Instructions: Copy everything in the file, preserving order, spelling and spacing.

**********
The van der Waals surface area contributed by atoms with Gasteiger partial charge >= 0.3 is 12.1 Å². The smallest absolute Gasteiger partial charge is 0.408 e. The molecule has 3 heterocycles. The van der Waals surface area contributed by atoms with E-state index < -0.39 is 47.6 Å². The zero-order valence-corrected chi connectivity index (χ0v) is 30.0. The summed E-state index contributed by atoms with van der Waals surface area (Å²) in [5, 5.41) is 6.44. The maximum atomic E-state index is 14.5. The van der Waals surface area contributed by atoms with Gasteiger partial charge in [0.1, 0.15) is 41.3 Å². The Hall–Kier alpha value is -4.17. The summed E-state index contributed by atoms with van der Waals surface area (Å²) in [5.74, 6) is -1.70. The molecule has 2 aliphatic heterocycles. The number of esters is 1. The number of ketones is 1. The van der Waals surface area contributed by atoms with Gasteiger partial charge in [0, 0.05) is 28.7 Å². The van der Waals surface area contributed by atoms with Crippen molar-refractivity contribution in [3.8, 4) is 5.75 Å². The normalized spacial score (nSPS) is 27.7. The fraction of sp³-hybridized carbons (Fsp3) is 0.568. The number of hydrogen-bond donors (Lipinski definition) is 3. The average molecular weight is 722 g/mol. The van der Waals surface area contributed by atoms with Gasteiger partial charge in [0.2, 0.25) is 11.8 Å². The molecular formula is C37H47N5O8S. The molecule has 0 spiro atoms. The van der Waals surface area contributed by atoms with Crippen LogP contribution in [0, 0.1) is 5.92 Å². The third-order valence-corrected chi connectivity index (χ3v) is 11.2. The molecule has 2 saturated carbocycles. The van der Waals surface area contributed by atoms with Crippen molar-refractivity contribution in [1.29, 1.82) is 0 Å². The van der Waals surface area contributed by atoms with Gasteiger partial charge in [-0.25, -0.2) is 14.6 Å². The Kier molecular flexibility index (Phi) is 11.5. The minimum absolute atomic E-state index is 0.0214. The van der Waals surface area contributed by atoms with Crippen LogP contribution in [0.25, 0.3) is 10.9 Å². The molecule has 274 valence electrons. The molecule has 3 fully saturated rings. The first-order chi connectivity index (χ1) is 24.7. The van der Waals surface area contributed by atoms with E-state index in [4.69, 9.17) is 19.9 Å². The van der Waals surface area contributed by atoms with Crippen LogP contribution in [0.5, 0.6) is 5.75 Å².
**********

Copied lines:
The van der Waals surface area contributed by atoms with Gasteiger partial charge >= 0.3 is 12.1 Å². The smallest absolute Gasteiger partial charge is 0.408 e. The molecule has 3 heterocycles. The van der Waals surface area contributed by atoms with E-state index < -0.39 is 47.6 Å². The zero-order valence-corrected chi connectivity index (χ0v) is 30.0. The summed E-state index contributed by atoms with van der Waals surface area (Å²) in [5, 5.41) is 6.44. The maximum atomic E-state index is 14.5. The van der Waals surface area contributed by atoms with Gasteiger partial charge in [0.1, 0.15) is 41.3 Å². The Hall–Kier alpha value is -4.17. The summed E-state index contributed by atoms with van der Waals surface area (Å²) in [5.74, 6) is -1.70. The molecule has 2 aliphatic heterocycles. The number of esters is 1. The number of ketones is 1. The van der Waals surface area contributed by atoms with Gasteiger partial charge in [0, 0.05) is 28.7 Å². The van der Waals surface area contributed by atoms with Crippen molar-refractivity contribution in [3.8, 4) is 5.75 Å². The normalized spacial score (nSPS) is 27.7. The fraction of sp³-hybridized carbons (Fsp3) is 0.568. The number of hydrogen-bond donors (Lipinski definition) is 3. The average molecular weight is 722 g/mol. The van der Waals surface area contributed by atoms with Gasteiger partial charge in [0.2, 0.25) is 11.8 Å². The molecular formula is C37H47N5O8S. The molecule has 0 spiro atoms. The van der Waals surface area contributed by atoms with Crippen LogP contribution in [0, 0.1) is 5.92 Å². The third-order valence-corrected chi connectivity index (χ3v) is 11.2. The molecule has 2 saturated carbocycles. The van der Waals surface area contributed by atoms with Crippen molar-refractivity contribution in [1.29, 1.82) is 0 Å². The van der Waals surface area contributed by atoms with Gasteiger partial charge in [-0.25, -0.2) is 14.6 Å². The Kier molecular flexibility index (Phi) is 11.5. The minimum absolute atomic E-state index is 0.0214. The van der Waals surface area contributed by atoms with Crippen LogP contribution in [0.25, 0.3) is 10.9 Å². The molecule has 274 valence electrons. The molecule has 3 fully saturated rings. The first-order chi connectivity index (χ1) is 24.7. The van der Waals surface area contributed by atoms with E-state index in [4.69, 9.17) is 19.9 Å². The van der Waals surface area contributed by atoms with Crippen LogP contribution in [0.5, 0.6) is 5.75 Å².